In the mountains of Sicily a Nigerian woman is leading a battle to help rescue women like herself from a life of forced sex work.
Osas Egbon opened up a shelter for these victims of trafficking on the Italian island in January – the first of its kind created by and for Nigerian women.
She currently has four women in their 20s, one with a baby – and hopes by the end of the year two more will join them.
On a hot September afternoon I drove up to see the shelter in a sleepy village – far away from the island’s capital, Palermo, so the women can be hidden away from those they are escaping.
It is a typical Sicilian village house with a large kitchen, a terrace with views out on to the verdant hills. The women each have their own rooms but share a kitchen and bathroom.
She was given the use of the property by an Italian friend.
Many Italians want to help Nigerian women, she says, but the trouble is that in a time of increasing anti-migrant sentiments, some other Italians do not want them to do so.
I first met Ms Egbon in 2018, three years after she and other Nigerian women had set up the organisation Women of Benin City.
It supports female victims of trafficking in Sicily – the majority of whom come from Nigeria’s Edo state, the capital of which is Benin City.
Ms Egbon was trafficked 18 years ago from her home there to work in forced prostitution.
She managed to pay off her traffickers – and now lives happily with her family in Palermo but she has a steely determination to stop others having to go through the same experience.
She and her friends were prompted to act after the horrific murders in late 2011 and early 2012 of two young Nigerian women.
They were aged just 20 and 22.
The murders shocked people in Sicily and put a spotlight on the harrowing experiences Nigerian women face in forced prostitution.
Such trafficking is not new but the numbers since the so-called migrant crisis began in 2015 have doubled.
According to the International Organization for Migration (IOM), in 2016 of the 11,000 Nigerian women registered as landing in Sicily, 80% were trafficked with most ending up in forced prostitution.
After the women arrive, they must start paying their debts back to their traffickers – which can be up to $35,000 (£27,000) – through forced sex work, often leaving them in debt bondage.
In Palermo the women usually end up in the multicultural neighbourhood of Ballarò, where they are forced to work in what are called “connection houses” managed by “mamas”, or they work on the streets.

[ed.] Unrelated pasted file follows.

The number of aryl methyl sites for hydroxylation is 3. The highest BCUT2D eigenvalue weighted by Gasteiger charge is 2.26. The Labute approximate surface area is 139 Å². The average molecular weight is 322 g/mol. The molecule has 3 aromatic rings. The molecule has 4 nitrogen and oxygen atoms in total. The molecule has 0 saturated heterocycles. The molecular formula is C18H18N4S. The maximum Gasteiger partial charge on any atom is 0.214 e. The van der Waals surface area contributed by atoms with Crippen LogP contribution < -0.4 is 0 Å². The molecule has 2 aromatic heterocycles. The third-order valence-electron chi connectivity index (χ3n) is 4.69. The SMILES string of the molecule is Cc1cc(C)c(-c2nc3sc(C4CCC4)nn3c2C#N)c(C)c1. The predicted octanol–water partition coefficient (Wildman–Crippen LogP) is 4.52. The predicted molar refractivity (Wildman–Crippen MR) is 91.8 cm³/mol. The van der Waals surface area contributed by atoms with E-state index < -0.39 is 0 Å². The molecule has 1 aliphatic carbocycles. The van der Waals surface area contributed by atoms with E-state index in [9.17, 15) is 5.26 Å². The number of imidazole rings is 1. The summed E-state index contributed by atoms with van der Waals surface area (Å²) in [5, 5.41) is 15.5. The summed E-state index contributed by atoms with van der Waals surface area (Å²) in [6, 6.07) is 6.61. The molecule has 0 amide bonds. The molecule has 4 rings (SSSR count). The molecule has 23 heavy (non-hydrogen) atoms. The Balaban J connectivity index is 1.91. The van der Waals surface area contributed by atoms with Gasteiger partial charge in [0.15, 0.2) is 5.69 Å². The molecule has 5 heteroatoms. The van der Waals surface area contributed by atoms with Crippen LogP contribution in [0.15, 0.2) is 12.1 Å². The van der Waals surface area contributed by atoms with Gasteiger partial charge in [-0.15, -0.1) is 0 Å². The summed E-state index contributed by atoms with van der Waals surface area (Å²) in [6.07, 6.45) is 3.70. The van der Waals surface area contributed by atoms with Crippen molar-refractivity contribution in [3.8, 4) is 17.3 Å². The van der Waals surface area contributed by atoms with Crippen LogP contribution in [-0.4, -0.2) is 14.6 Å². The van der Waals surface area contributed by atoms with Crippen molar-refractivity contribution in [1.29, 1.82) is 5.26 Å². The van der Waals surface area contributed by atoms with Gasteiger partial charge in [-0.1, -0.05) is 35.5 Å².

Before arriving in Italy the women are forced to swear juju oaths – a ritual ceremony overseen by spiritual priests where they promise never to denounce their traffickers to the police, to obey their “mamas” and to fully pay their debts.
The traffickers prey on the women’s spiritual beliefs so they become too afraid to speak up, fearing if they do so harm will come to them or loved ones back home.
For Ms Egbon these oaths are the biggest obstacle to freeing women from the trafficking gangs and a life of exploitation.
Two years ago she and her colleagues were greatly helped in their efforts by the Oba of Benin City, an influential Nigerian traditional leader, when he placed a curse on the traffickers – turning the tables on them.
At the time there were posters in Palermo announcing the news.
Since then Ms Egbon says it has become easier to gain the trust of the women and she has been able to help free many of them.
Women of Benin City runs a drop-in centre, offering advice and, importantly, emotional support, which sets the group apart.
The volunteers there understand the sexual relationships the women form with the traffickers, which also become a means of preventing their escape.
At the shelter, Ms Egbon says she wants to empower the women by giving them access to education – Italian classes and training that may help them get jobs.
She allows the women to stay in the shelter for one year so that they can recover from their traumatic experiences and prepare for their futures.
For Ms Egbon, who has become part-aunty, part-councillor, part-sister to the women, the shelter is a dream come true.
But to keep it open will be hard as she runs on a voluntary basis from donations.
Members of the Nigerian community in Palermo have stepped in to pool their resources together to give what little they can. And churches also play a role in raising money.
From my afternoon at the secret shelter, it was clear the women there felt safe and happy – recovering well from their trauma.
They sat braiding each other’s hair as they listened to Ms Egbon – and looking forward to the dinner to be made from goat’s meat I had brought on special request from Palermo.